|Farmes versus kiranas|
|Saturday, 03 December 2011 08:59|
Farmer groups supporting FDI gives new twist
Now that leading farmer groups have come out in support of FDI in retail, the debate has got a lot more interesting. After all, if the imagined travails of 3 million retailers can stall the FDI proposal, then the possible benefits to farmers have to be weighed against this. While the BJP lot are now of the view FDI will finish off kiranas, the fact is that even if Big Retail's market share jumps from 6% today to an impossible 20% in a decade, that allows kiranas to grow at 12-13% annually. Pitted against this is the 30-35% loss that farmers are supposed to suffer in terms of shrinkage/wastage as their produce moves between one middleman and the other—once Big Retail purchases directly, a part of this will accrue to the farmer. You can quibble on the amount, but with 140 million farmers in India—and around the same number of agriculture labourers—versus just 3 million retailers it's obvious where the balance should lie. The first farm group to come out in favour of FDI was the Consortium of Indian Farmers Association which has 300 farmer associations including the Maharashtra Shetkari Sangathana as members; next was the All India Vegetable Growers Association which claims 2,200 farmer organisations as members, and then the Bharat Krishak Samaj with more than 75,000 members … watch equations change as more farmer associations add their weight to the pro-FDI side and ask for allowing direct procurement by abolishing the Agriculture Produce Marketing Committee (APMC) Acts that are anti-farmer and pro-middlemen.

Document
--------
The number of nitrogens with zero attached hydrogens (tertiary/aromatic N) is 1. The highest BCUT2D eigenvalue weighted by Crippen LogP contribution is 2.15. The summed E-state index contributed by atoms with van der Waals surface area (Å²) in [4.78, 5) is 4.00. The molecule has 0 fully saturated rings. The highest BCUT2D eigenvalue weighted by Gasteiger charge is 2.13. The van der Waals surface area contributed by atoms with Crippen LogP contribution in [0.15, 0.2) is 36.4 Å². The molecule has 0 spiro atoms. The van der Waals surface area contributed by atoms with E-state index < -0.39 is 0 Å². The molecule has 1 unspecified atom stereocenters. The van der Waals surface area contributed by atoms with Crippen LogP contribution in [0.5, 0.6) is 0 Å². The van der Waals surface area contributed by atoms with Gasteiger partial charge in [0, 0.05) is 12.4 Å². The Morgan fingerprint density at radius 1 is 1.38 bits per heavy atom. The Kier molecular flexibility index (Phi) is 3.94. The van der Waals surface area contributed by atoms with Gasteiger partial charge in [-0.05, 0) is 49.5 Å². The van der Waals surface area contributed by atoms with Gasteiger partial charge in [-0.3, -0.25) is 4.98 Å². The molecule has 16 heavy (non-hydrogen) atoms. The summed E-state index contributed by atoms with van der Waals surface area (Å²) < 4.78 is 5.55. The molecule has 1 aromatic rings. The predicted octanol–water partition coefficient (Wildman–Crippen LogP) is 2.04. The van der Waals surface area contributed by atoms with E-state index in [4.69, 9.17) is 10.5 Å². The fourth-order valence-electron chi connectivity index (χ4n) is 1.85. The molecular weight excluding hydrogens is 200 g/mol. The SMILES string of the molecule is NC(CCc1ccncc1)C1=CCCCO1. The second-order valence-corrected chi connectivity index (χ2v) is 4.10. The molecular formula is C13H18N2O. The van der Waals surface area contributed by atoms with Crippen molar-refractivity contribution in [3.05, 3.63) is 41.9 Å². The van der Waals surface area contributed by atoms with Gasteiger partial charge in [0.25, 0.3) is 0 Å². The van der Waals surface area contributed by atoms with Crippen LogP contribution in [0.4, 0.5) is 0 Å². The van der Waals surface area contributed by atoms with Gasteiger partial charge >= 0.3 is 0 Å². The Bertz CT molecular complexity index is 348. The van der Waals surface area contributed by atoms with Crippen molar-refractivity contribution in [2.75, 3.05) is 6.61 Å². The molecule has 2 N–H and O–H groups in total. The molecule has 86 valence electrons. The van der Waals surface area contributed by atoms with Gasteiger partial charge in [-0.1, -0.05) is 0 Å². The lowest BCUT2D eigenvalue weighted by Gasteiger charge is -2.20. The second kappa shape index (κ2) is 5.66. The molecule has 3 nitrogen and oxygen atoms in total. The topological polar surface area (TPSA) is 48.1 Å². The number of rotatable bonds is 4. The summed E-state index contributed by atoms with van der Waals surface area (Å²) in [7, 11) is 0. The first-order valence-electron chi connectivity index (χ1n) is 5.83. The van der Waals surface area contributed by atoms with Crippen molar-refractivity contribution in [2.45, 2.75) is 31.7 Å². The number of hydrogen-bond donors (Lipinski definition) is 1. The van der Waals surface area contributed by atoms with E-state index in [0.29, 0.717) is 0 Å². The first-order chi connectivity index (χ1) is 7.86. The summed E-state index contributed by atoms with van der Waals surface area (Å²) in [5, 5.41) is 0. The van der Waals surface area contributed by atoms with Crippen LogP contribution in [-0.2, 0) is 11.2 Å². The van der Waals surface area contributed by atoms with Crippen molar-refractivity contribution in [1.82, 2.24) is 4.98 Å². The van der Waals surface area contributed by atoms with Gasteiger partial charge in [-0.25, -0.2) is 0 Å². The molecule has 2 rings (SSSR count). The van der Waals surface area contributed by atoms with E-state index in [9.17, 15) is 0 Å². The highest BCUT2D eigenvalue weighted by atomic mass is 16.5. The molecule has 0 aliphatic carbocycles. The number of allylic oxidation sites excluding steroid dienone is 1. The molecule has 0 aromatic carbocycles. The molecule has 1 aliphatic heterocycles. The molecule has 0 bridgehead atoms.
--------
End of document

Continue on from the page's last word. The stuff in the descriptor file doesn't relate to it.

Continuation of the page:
The larger issue is why does it even matter if kiranas shut down, unlikely though that is—after all, the proportion of farmers has steadily declined but no one has argued that industry or services need to be shut down. The reason is simple: the farmers got more money by switching to industry or the services sector, and the same will happen to the kiranas who find their business affected – and given the low margins, many may even like to make the shift. In which case, the real pain point is how to get retailers to make the shift, and that's where none of the crocodile-tear politicians are making the right demands – that governments make it easier for entrepreneurs to set up businesses so that jobs creation rises and that the government work hard on setting up re-skilling institutes to facilitate this. So far, sadly, no one's spotted the crocodile-tears.